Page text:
In order to make clear the general method of procedure, let us take an instance in gold mining in California. The early "forty-niners" found the yellow metal in the stream gravels. They dug these over in a few years, and washed out the gold dust at first with pans, like milk pans; later with a rocking, canvas-covered device, suggesting a baby's cradle, and called a" cradle "; still later, in a swift current of water, in troughs of wood, that had cross-cleats called " riffles," the troughs themselves being called sluices. In time these rich gravels gave out; attention was directed to the veins on the mountain slopes, whence the gold had come.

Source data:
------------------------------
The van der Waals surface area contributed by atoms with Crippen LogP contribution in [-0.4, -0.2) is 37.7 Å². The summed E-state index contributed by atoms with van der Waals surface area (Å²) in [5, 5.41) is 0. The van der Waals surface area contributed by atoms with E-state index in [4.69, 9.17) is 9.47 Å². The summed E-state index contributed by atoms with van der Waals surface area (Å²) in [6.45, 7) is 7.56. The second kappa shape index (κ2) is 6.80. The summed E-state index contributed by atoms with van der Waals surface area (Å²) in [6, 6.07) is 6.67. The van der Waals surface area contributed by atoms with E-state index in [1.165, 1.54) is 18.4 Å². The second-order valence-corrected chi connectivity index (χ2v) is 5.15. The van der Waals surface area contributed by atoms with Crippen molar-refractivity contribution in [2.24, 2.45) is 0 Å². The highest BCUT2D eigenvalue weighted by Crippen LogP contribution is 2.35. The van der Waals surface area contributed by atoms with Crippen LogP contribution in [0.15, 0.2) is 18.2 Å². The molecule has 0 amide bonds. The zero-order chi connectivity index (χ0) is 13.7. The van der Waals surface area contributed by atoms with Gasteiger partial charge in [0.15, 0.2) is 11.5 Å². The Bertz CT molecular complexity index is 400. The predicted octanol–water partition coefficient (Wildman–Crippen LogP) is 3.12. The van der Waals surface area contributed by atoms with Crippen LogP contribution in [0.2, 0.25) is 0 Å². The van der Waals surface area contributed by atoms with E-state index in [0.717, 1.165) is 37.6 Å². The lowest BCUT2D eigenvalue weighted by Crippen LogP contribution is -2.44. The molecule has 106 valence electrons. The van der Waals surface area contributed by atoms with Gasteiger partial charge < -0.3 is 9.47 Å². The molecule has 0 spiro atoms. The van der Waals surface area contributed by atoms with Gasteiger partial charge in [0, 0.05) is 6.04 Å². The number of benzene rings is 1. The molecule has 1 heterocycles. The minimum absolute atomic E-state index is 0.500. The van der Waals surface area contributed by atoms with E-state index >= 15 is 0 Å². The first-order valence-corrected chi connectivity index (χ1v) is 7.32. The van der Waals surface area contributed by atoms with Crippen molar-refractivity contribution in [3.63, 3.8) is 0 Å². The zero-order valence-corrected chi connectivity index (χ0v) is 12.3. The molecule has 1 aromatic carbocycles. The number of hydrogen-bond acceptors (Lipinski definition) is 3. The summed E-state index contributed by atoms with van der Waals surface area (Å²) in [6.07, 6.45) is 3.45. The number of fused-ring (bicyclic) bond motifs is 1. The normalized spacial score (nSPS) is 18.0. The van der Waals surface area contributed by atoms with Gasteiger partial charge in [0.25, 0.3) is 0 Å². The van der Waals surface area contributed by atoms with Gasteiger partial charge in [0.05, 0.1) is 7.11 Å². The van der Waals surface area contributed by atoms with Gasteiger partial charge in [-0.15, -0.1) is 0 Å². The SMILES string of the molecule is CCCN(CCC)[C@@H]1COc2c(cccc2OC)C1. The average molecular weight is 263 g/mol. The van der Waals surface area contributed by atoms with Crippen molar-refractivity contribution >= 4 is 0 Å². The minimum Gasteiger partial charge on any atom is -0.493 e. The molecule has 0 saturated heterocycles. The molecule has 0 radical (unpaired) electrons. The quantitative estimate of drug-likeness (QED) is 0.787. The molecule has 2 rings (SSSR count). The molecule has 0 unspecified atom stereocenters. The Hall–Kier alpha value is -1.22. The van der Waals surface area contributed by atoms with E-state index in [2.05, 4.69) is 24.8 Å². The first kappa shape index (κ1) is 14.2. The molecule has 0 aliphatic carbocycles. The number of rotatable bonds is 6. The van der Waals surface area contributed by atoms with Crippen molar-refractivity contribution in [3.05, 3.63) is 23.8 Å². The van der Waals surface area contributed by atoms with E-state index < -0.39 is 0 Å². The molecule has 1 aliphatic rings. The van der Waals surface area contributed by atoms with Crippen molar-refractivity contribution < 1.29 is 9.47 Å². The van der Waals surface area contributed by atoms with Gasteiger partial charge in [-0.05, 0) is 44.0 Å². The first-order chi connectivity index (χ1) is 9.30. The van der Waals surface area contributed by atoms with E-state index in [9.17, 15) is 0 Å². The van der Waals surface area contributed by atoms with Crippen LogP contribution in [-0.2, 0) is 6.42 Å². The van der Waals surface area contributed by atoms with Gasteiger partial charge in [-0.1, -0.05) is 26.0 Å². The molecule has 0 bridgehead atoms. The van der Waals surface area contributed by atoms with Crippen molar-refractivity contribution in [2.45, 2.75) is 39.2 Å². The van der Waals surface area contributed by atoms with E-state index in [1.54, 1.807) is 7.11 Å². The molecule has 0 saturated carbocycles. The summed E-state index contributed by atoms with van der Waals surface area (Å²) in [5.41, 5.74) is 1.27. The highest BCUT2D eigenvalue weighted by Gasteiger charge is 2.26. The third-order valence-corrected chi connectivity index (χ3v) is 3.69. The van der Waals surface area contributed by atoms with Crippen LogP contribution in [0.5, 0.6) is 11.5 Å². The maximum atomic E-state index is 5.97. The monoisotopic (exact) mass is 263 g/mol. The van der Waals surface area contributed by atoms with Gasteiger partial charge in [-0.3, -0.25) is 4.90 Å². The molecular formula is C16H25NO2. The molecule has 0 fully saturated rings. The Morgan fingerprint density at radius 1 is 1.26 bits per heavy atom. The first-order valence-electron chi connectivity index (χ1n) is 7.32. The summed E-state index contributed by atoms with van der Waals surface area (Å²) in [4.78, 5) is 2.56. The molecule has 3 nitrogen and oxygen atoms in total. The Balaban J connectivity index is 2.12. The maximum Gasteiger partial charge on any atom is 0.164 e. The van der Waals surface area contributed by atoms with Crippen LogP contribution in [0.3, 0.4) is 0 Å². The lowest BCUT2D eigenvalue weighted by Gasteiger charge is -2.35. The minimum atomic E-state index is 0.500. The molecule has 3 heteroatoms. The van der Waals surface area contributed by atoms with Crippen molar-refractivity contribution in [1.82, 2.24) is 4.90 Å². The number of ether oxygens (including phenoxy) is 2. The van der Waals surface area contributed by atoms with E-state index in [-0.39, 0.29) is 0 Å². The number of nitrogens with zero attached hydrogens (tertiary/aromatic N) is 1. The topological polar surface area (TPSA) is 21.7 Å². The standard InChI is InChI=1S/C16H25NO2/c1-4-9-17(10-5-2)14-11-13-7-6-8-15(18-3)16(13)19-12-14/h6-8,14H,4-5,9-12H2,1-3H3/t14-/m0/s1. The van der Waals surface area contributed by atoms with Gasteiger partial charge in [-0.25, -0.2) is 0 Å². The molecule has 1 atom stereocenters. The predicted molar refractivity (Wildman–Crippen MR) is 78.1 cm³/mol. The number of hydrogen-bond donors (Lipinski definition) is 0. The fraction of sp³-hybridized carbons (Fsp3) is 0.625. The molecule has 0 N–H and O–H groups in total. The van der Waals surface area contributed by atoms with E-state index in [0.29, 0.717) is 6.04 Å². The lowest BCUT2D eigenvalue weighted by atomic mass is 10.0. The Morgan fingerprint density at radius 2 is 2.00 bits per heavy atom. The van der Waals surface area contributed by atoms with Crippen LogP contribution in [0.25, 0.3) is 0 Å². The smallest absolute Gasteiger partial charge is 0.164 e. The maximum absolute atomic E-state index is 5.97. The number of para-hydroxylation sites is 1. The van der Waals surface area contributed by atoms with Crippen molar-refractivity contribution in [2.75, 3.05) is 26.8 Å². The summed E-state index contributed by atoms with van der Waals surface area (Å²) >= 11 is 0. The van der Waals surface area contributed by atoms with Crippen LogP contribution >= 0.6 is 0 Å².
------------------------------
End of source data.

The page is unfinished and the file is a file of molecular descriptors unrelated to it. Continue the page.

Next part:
Imagine a prospector wandering over the sides of the Sierras. In the soil he notices stray fragments of rustylooking quartz. Suspecting the presence of gold he pounds it up fine and washes it in his pan, obtaining perhaps a small scale or two of gold, the so-called " color." Immediately he searches up the hillside for the outcrop of the vein that furnished his loose "float," and perhaps finds it projecting somewhere, as a band of rusty quartz, a foot or two wide, or perhaps he digs a ditch to bedrock and uncovers it. At once he stakes out his claim, fifteen hundred feet along the vein, and one hundred and fifty feet each side of it, sets up corner posts and center posts, and writes a notice of his discovery, which he tacks up. Blasting out some of the quartz, he makes his discovery shaft, so-called, packs up his samples to be assayed, and returning to the nearest settlement has them tested, and registers his claim. Let us suppose that the assays show good values, and that the property is sold to some one with the necessary capital to develop it. The outcrop is tested for the richer places, and on one of these the shaft is sunk, at first with a bucket and windlass ; later with a bucket and a small hoisting engine, which are replaced in time, perhaps, with a larger engine and a platform elevator, called a "cage." If the values prove good, probably at a depth of about fifty feet, a tunnel, called a" drift " or " level," is started each way from the shaft along the vein. If the owners have confidence in the claim, they may wait for a greater depth before starting the level, as the ordinary distance is from sixty feet to one hundred feet. While the level is advancing in each direction, the shaft is being continually sunk, so as to begin a new level, called the second, and then a third, and so on. In these blind drifts and in the shaft the air gets bad quickly, and some sort of a blower is needed to renew the supply. Water is met, necessitating the installation of a pump. For a supply of fresh air by natural draft the early levels are driven ahead as rapidly as possible, and a new shaft is begun, perhaps a hundred yards from the first one, or a short connecting shaft, called a "winze," may be sunk between two levels. With a vein two feet wide considerable wall rock is, of necessity, removed, in order to give the miners elbow room in which to work, and this if barren is thrown away on the dump. The shaft is timbered and lined with boards to keep loose rock from falling down, and props and cross-pieces are placed in the levels to prevent caving in.